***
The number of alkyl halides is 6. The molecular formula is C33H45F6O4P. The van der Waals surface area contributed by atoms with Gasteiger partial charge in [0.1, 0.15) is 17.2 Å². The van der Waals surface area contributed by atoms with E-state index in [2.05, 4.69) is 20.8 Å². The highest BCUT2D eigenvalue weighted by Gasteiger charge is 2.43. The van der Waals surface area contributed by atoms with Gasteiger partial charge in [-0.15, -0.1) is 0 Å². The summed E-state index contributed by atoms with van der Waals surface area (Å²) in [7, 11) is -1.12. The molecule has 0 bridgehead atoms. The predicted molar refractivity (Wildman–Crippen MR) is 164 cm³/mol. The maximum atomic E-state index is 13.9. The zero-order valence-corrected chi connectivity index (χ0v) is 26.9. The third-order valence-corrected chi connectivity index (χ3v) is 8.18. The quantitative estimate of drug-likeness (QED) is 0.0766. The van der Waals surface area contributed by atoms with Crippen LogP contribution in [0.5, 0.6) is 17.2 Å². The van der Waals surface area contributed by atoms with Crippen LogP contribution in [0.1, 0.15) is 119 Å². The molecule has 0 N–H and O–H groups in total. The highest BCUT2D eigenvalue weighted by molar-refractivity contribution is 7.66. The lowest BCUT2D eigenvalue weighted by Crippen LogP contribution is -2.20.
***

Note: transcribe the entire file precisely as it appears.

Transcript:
The number of alkyl halides is 6. The molecular formula is C33H45F6O4P. The van der Waals surface area contributed by atoms with Gasteiger partial charge in [0.1, 0.15) is 17.2 Å². The van der Waals surface area contributed by atoms with E-state index in [2.05, 4.69) is 20.8 Å². The highest BCUT2D eigenvalue weighted by Gasteiger charge is 2.43. The van der Waals surface area contributed by atoms with Gasteiger partial charge in [-0.15, -0.1) is 0 Å². The summed E-state index contributed by atoms with van der Waals surface area (Å²) in [7, 11) is -1.12. The molecule has 0 bridgehead atoms. The predicted molar refractivity (Wildman–Crippen MR) is 164 cm³/mol. The maximum atomic E-state index is 13.9. The zero-order valence-corrected chi connectivity index (χ0v) is 26.9. The third-order valence-corrected chi connectivity index (χ3v) is 8.18. The quantitative estimate of drug-likeness (QED) is 0.0766. The van der Waals surface area contributed by atoms with Crippen LogP contribution in [0.5, 0.6) is 17.2 Å². The van der Waals surface area contributed by atoms with Crippen LogP contribution in [0.1, 0.15) is 119 Å². The molecule has 0 N–H and O–H groups in total. The highest BCUT2D eigenvalue weighted by molar-refractivity contribution is 7.66. The lowest BCUT2D eigenvalue weighted by Crippen LogP contribution is -2.20.